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Camp Emerald Bay - Felt Patches 1925-1946  
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           Insignia for Camp Emerald Bay goes all the way back to the first year of the Camp in 1925. The first "badges" were actually what are known today as pins, issued as awards of merit to outstanding scouts. The award, known as "Camp Veteran", was symbolized by a three-part logo that consisted of a tent atop the letter "V"; surrounded by a crescent that symbolized Crescent Bay District Council. The Camp Veteran program started at the Council's first summer camp at Temescal Canyon in 1922 and continued at the 1923 summer camp at Russell Ranch and 1924 at Kee-Koo-Too-Yeh. Veteran was also used briefly at Camp Josepho in the mid 1940's and at Camp Slauson through the 1950's.

Camp Manual
Crescent Bay - Centinela District Councils
Pages 4 & 5



           It is a little known fact that Scout Camp at Johnson's Landing on Catalina Island was not originally called "Camp Emerald Bay". Between 1925-1928, the camp was simply known as Catalina Camp or Crescent Bay Camp. Equally obscured from common knowledge is that at least in 1926, Crescent Bay Camp was the camp for two Councils: Crescent Bay and Centinela. Centinela District Council, headquartered in Inglewood, California, and lead by Scout Executive, D. Scott Field, had formerly been the southern portion of the original Crescent Bay Council until it split off to form it's own Council in 1925. Centinela District was short lived, merging into Los Angeles Metropolitan Council in 1927.
          Also of note on the 1926 Crescent Bay Camp staff was new Scout Executive F. R. Hill (before he became known as "Uncle Bob"), W. Bernarr Bates (Crescent Bay Council's first "Super Scout") and Mart Bushnell who started leading pack trips in Sequoia National Park for Crescent Bay scouts in the late 1920's. Those summer trips to Sequoia led to the establishment of the Crescent Bay High Sierra Camp in 1939, also known as Camp Wolverton.
          Bushnell would go on to serve as the National Director of Health & Safety for the B.S.A. and the Eagle Scout Bicentennial Celebration during in 1976. Walter Wescott, the only Crescent Bay Scout to have attended the 1920 World Jamboree in England, served as Camp Emerald Bay's first waterfront director.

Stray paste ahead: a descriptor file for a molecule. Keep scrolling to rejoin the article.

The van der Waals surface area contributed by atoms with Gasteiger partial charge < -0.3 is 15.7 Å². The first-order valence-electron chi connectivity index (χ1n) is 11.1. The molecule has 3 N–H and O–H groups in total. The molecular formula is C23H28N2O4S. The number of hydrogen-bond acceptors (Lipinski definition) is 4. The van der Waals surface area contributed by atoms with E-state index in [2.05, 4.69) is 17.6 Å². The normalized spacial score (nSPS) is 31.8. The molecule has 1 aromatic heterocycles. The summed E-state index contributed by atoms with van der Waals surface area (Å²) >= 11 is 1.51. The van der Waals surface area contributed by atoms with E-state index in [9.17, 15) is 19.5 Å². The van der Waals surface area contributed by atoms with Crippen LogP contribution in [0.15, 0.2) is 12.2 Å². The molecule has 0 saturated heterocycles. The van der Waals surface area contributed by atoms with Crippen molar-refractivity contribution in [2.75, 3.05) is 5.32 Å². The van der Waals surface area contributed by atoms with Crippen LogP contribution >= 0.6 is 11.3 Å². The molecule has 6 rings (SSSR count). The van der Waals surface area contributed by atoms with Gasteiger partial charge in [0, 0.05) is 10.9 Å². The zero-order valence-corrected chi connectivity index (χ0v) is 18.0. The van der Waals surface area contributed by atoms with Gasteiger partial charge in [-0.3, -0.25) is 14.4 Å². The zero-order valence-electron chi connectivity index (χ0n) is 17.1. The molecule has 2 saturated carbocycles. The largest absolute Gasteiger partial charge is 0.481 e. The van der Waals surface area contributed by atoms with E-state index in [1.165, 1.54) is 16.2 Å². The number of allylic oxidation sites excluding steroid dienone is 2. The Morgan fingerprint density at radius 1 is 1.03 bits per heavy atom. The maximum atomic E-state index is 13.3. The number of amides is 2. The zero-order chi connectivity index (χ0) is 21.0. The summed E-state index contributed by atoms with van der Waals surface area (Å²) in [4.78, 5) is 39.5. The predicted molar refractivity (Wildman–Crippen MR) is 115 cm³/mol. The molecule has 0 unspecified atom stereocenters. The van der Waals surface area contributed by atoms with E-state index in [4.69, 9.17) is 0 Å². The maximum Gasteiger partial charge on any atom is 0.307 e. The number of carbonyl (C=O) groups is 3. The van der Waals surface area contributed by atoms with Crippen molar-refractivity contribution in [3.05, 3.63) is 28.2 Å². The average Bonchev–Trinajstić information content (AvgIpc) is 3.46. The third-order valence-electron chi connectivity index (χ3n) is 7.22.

Late 1920's- Early 1930's
Camp Veteran "Badges" (Pins)

           Awarded to Scouts who showed the proper spirit in cooperation, advancement, entertainment, and camp improvement. Points won at previous camps (prior to the Crescent Bay Camp at Emerald Bay) counted towards the more advanced "badges". There were five different pins in all, each color signifying a different level of achievement. No record is known that defines how points towards Camp Veteran badges were earned but it appears the final determinations were made by the Camp staff.
          The five levels of Camp Veteran changed in 1929 when the Good Camper designation was created. From that point forward, Camp Veterans were selected by the staff (with a maximum of three recipients per camping session) instead of by earning points; suggesting that five different pin colors were no longer necessary. It remains unclear which color or colors of Camp Veteran pins were awarded to the small number of Scouts who were selected from 1929 onward.

100 Points
200 Points
300 Points
500 Points
1,000 Points

      camp emerald bay patch badge         
  White cloisonne on metal. Hallmarked on reverse.
Shown on original manufacturers card.
  Red cloisonne on metal. Hallmarked on reverse.

  Copper or Bronze. Hallmarked on reverse
(image courtesy of Bill Topkis)
  Silver. Hallmarked 'Sterling' on reverse.

  Gold. Hallmarked
on reverse.


During the 1920's and 1930's, Scouts that did not meet the Camp Veteran or Good Camper requirements during the camping